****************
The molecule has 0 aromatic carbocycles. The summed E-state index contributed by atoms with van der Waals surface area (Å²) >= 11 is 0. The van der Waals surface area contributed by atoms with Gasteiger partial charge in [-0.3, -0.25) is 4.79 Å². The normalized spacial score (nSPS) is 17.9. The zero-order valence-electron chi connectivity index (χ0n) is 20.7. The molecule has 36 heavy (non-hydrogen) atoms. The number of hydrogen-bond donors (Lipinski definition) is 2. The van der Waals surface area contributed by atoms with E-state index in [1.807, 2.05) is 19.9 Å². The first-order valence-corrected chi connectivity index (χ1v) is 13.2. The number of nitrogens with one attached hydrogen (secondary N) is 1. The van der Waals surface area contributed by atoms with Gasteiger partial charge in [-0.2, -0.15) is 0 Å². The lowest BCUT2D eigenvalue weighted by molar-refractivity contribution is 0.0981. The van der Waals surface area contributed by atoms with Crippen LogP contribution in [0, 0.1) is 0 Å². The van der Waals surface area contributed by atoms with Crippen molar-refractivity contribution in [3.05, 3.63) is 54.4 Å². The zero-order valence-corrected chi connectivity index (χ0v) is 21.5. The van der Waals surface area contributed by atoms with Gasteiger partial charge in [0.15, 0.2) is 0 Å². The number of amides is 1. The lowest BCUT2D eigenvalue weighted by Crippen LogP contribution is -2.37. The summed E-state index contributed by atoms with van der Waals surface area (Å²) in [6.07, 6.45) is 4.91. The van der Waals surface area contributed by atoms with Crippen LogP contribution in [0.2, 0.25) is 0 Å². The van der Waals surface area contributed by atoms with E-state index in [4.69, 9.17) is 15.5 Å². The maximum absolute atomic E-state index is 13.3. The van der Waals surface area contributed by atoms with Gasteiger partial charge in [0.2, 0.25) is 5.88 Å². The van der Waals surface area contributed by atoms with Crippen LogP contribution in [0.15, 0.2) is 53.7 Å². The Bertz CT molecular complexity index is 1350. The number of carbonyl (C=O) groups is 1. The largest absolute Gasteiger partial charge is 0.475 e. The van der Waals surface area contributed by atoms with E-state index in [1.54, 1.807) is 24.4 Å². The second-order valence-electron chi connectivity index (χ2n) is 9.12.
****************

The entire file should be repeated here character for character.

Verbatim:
The molecule has 0 aromatic carbocycles. The summed E-state index contributed by atoms with van der Waals surface area (Å²) >= 11 is 0. The van der Waals surface area contributed by atoms with Gasteiger partial charge in [-0.3, -0.25) is 4.79 Å². The normalized spacial score (nSPS) is 17.9. The zero-order valence-electron chi connectivity index (χ0n) is 20.7. The molecule has 36 heavy (non-hydrogen) atoms. The number of hydrogen-bond donors (Lipinski definition) is 2. The van der Waals surface area contributed by atoms with E-state index in [1.807, 2.05) is 19.9 Å². The first-order valence-corrected chi connectivity index (χ1v) is 13.2. The number of nitrogens with one attached hydrogen (secondary N) is 1. The van der Waals surface area contributed by atoms with Gasteiger partial charge in [-0.2, -0.15) is 0 Å². The lowest BCUT2D eigenvalue weighted by molar-refractivity contribution is 0.0981. The van der Waals surface area contributed by atoms with Crippen LogP contribution in [0, 0.1) is 0 Å². The van der Waals surface area contributed by atoms with Crippen molar-refractivity contribution in [3.05, 3.63) is 54.4 Å². The zero-order valence-corrected chi connectivity index (χ0v) is 21.5. The van der Waals surface area contributed by atoms with Gasteiger partial charge in [0.15, 0.2) is 0 Å². The number of amides is 1. The lowest BCUT2D eigenvalue weighted by Crippen LogP contribution is -2.37. The summed E-state index contributed by atoms with van der Waals surface area (Å²) in [6.07, 6.45) is 4.91. The van der Waals surface area contributed by atoms with Crippen LogP contribution in [0.2, 0.25) is 0 Å². The van der Waals surface area contributed by atoms with E-state index in [4.69, 9.17) is 15.5 Å². The maximum absolute atomic E-state index is 13.3. The van der Waals surface area contributed by atoms with Gasteiger partial charge in [0.2, 0.25) is 5.88 Å². The van der Waals surface area contributed by atoms with Crippen LogP contribution in [0.15, 0.2) is 53.7 Å². The Bertz CT molecular complexity index is 1350. The number of carbonyl (C=O) groups is 1. The largest absolute Gasteiger partial charge is 0.475 e. The van der Waals surface area contributed by atoms with E-state index in [1.54, 1.807) is 24.4 Å². The second-order valence-electron chi connectivity index (χ2n) is 9.12.